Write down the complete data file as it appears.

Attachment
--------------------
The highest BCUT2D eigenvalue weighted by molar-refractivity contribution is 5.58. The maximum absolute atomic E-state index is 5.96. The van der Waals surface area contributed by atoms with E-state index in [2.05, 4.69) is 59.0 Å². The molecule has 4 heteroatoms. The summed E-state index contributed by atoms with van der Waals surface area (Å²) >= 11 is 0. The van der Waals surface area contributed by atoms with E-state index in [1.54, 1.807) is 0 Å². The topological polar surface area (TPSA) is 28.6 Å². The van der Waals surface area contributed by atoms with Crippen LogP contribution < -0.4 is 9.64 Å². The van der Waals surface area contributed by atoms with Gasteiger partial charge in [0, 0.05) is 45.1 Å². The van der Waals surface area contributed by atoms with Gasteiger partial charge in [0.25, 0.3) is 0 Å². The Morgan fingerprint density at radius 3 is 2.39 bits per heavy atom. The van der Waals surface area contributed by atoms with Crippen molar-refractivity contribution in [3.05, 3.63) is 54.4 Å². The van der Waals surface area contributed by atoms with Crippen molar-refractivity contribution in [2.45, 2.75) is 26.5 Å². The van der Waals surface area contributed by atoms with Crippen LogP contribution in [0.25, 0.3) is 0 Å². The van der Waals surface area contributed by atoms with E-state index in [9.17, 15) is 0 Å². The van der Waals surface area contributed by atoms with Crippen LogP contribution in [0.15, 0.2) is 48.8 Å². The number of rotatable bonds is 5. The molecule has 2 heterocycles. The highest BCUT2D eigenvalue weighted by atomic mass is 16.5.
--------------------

The highest BCUT2D eigenvalue weighted by molar-refractivity contribution is 5.58. The maximum absolute atomic E-state index is 5.96. The van der Waals surface area contributed by atoms with E-state index in [2.05, 4.69) is 59.0 Å². The molecule has 4 heteroatoms. The summed E-state index contributed by atoms with van der Waals surface area (Å²) >= 11 is 0. The van der Waals surface area contributed by atoms with E-state index in [1.54, 1.807) is 0 Å². The topological polar surface area (TPSA) is 28.6 Å². The van der Waals surface area contributed by atoms with Crippen LogP contribution < -0.4 is 9.64 Å². The van der Waals surface area contributed by atoms with Gasteiger partial charge in [0, 0.05) is 45.1 Å². The van der Waals surface area contributed by atoms with Gasteiger partial charge in [0.25, 0.3) is 0 Å². The Morgan fingerprint density at radius 3 is 2.39 bits per heavy atom. The van der Waals surface area contributed by atoms with Crippen molar-refractivity contribution in [3.05, 3.63) is 54.4 Å². The van der Waals surface area contributed by atoms with Crippen molar-refractivity contribution in [2.45, 2.75) is 26.5 Å². The van der Waals surface area contributed by atoms with Crippen LogP contribution in [0.25, 0.3) is 0 Å². The van der Waals surface area contributed by atoms with E-state index in [9.17, 15) is 0 Å². The van der Waals surface area contributed by atoms with Crippen LogP contribution in [0.15, 0.2) is 48.8 Å². The number of rotatable bonds is 5. The molecule has 2 heterocycles. The highest BCUT2D eigenvalue weighted by atomic mass is 16.5.